There are several reasons why scamming, unlike most crimes, is on the rise. One is that free markets have come up with sophisticated solutions to protect physical property. It’s just harder for criminals in the twenty-first century to get hold of physical items of value. Modern technology also makes it a lot easier to communicate with vast numbers of people.
Put together, these two factors are driving more criminals to play confidence games to get hold of your money. It’s just easier if they can convince you to voluntarily hand it over than it is to steal it outright.
That said, 2016 is shaping up to be another big year for the scammers. So what tricks are we likely to see?
Futuristic Materials Scams
There’s been a lot of fuss recently about the super-material, graphene. The material, discovered by British scientists in 2004 by pulling layers of graphite off a pencil with sticky tape, is fantastic. Gram-for-gram it is estimated to be 100 times stronger than steel. It’s also about ten times more flexible and conduct electricity better than copper. Not only that, it’s made from carbon, one of the most abundant elements on Earth.
The world of science and technology is understandably excited about the new material. However, graphene is not yet commercially viable. Engineers have not yet perfected processes that will allow the wonder material to be made cheaply and efficiently.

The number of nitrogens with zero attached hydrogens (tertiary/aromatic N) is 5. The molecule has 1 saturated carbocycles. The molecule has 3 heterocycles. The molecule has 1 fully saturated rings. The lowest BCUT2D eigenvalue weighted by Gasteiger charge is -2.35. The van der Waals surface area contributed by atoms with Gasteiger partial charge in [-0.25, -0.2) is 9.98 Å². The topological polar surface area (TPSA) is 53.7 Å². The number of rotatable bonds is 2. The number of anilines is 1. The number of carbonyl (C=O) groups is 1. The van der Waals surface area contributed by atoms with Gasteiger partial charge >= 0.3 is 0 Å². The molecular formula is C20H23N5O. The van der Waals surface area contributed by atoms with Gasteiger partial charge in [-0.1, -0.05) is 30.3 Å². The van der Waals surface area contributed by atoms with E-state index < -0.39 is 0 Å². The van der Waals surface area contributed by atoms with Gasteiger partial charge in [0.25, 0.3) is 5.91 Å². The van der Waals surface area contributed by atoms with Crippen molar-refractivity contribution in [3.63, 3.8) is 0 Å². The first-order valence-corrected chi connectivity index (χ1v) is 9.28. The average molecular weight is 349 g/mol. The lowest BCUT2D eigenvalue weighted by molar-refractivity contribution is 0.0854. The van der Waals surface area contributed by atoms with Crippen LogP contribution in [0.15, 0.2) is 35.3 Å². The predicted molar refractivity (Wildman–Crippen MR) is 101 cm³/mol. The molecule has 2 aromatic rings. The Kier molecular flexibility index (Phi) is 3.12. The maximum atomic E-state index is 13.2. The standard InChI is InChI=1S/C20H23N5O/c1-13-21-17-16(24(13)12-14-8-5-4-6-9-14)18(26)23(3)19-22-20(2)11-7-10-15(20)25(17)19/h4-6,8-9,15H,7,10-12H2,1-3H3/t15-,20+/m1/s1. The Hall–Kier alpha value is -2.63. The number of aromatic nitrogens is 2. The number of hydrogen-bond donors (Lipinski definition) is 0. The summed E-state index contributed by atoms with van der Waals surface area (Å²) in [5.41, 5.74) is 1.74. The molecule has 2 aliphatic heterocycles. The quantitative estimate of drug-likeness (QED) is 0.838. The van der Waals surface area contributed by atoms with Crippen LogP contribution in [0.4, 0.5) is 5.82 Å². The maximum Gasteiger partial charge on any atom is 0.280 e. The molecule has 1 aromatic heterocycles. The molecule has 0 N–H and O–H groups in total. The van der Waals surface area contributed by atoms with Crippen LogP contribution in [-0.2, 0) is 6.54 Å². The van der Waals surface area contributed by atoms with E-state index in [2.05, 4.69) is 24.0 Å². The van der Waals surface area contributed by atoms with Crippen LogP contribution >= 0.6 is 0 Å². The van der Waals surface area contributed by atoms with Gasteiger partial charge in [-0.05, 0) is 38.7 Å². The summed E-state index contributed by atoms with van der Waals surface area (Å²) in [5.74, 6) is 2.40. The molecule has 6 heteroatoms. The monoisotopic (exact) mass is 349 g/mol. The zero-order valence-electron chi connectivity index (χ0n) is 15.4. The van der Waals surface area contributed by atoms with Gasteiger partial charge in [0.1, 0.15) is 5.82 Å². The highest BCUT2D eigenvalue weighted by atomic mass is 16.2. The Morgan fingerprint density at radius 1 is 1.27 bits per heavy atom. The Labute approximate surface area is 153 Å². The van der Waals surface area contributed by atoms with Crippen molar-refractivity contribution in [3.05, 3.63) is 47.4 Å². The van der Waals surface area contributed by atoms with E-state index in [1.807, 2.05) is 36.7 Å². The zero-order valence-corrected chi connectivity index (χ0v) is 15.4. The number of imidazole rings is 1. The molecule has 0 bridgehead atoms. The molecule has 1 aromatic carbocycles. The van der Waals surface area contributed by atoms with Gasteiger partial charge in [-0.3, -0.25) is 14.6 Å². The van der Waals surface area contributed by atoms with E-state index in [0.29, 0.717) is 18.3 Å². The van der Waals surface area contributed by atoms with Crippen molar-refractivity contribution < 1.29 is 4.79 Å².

It means that we’re unlikely to see any real consumer applications before 2020. So this is why you should be suspicious of any so-called investment opportunities in graphene. Yes, graphene will probably transform the world. But it will be transforming the world of the 2020s and 2030s, not the world of today. So if you see an investment product that promises substantial returns today, it’s probably a scam.
Binary options scams
Binary options trading is a popular trading method among new traders. This is because you either get paid one of two values: $0 or a payoff amount, depending on the performance of the underlying asset. It effectively limits your losses, unlike tradition spot instruments.
However, recently there has been a rise in Binary Options Scams. Scammers make the suggestion that you cannot lose money. And they imply rates of return that are well into double digits.
But the reality of binary options trading precludes this. No matter how well versed you are in a particular market, nobody knows which way a stock will go a couple of hours from now. Binary options often are predicated on the assumption that you could know. This turns regular trading into a form of gambling, yet it is still called an investment.
Recently in England, scammers used fake emails from the Royal Mail to insert malware and viruses on computers. The email came from a legitimate-sounding address, and it informed customers that their packages had been lost. The idea was to get them to click on a link that would help them retrieve the packages. Instead, the just got malware.
Beware any bogus emails and think before you click the link.